Comics can be that place of real entertainment value. You have an unlimited budget with drawing and a more singular vision in comics then in almost any other medium.


  1. Very nice and well thought out entry. Have to agree with almost 100% of what you said. Personally, I have not seen such a sorry state of superhero comics in over 20 years. No imagination, no new ideas, no pressing of boundries. How many comics make you rush to the shop each wednesday? From 1991-2006 I have only ever missed maybe one wednesday at the shop. The past 2 months I have missed 3 wednesdays. This is due to the lackluster output from Marvel and DC. There's just nothing that grabs you by the throat and yells, "READ ME NOW!!!!" Even the weeks that my current favs come out, Fell, Invincible, All Star Superman and Loveless, I'm not moved to go to the shop. I know that there will be months to wait for the next issue. No real rush to read.
    As for price point, I'm there now at $2.99. I'm not going over that. And I know dozens of people who would be willing to buy comics if not for the high price of entry. And you have inexplicable jumps in price too. Wagner's Batman miniseries for example. The first came out for $2.99. There was a 2 month break and then his next mini came out, same page count and paper quality, but now priced at $3.50. Well count me out. I'll wait for the trade and then take the Amazon discount.
    If comics want to survive the next 5 years, they better drop the price or figure some way to give you more bang for the buck. One part of a 6 part story is not enough to justify a $3 cover price. Warren Ellis really gives us a treat with Fell at $1.99 and a page layout that gives you way more panels than the typical $2.99 book. Come on DC and Marvel!! Wake up and change things so comics live on for our grandchildren to enjoy!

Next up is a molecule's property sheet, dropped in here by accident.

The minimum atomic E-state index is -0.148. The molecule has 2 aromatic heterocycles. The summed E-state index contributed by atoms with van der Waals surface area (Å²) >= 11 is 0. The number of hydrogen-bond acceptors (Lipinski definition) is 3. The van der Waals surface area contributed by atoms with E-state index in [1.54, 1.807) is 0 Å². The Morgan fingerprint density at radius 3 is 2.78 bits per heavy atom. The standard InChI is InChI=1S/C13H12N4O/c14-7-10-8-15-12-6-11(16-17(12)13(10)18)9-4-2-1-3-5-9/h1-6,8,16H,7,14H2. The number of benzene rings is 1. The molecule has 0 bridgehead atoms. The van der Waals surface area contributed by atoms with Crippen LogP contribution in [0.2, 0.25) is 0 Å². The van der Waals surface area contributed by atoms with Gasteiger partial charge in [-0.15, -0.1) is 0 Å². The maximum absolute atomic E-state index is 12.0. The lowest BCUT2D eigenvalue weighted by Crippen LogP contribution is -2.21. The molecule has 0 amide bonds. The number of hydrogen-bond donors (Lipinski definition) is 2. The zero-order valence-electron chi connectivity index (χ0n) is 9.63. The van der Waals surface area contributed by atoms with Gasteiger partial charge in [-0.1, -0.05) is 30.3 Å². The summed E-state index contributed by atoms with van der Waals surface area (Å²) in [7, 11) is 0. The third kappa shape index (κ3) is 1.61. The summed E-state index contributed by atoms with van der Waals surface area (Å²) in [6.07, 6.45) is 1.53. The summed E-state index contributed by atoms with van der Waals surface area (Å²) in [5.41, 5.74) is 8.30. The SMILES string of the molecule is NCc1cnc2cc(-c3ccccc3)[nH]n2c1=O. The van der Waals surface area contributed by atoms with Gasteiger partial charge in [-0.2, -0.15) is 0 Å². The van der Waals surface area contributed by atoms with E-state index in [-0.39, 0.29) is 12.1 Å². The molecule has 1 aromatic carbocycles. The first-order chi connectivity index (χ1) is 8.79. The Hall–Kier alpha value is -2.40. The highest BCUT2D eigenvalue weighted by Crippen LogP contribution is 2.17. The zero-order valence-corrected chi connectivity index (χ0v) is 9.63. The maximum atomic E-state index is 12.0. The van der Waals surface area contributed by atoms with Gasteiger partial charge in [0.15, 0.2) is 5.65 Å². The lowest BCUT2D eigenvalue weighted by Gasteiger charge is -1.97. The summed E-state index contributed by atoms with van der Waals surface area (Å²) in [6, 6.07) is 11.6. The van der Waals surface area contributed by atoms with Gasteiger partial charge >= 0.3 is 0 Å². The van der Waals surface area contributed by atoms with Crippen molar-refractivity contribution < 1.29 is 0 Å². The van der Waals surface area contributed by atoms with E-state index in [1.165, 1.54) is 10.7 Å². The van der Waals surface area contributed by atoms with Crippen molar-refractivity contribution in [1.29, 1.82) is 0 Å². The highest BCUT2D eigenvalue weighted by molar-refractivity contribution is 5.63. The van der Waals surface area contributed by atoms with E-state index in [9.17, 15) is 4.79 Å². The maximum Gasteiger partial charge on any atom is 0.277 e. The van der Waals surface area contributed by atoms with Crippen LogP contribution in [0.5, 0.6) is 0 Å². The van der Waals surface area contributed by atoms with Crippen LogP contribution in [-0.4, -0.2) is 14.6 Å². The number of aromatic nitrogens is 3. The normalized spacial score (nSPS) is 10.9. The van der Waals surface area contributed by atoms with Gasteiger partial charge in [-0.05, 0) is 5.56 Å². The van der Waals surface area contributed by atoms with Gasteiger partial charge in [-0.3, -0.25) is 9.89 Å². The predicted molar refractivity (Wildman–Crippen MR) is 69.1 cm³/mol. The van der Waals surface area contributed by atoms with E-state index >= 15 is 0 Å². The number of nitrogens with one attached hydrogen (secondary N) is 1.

2. I'm going to resurrect Warren Ellis' idea of the Graphic Novel to replace the monthly.

    That and the Graphic Novelette. (48-page Prestige Format, ala THE KILLING JOKE.)

    It should be the way of things.


  3. Speaking of comics dying out... I was just thinking today how much I miss CrossGen. They had those manga sized graphic novels for their books at such cheap prices that you could pick on up easily on a whim. I miss that - now I look at the $25 Phoenix Saga and realize it wasn't so long ago that the SAME GN sold for $10. Thank goodness I have a fantastically wonder father who sends me my books ;)

  4. Shawn - I think that we should get to a comic being released as a trade someday. But still that changes the dynamic 100% as then comics are released the same way novels are and I have to wait a year between novels from an author Greg Iles who i like. Can a comic store survive that change? Plus once I stop going every week my buy list starts to really shrink.

    Chsiana - Your father sounds like a god like figure. I think Crossgen was a good idea, but they got overly ambitious and should have stuck closer to the free lancer model (or done exclusives).

    Jeff - I think they can't drop the price, so I think the format for story telling needs to go to the old silver age Marvel format. For those who don't remember Marvel (Stan Lee) was the master of telling single to three part stories, but having sub plots that would run various lengths that advanced the characters. But six issue arcs costing $18 when the trade is sold for $15 and can be had on the internet at 30% off is not a receipe for success.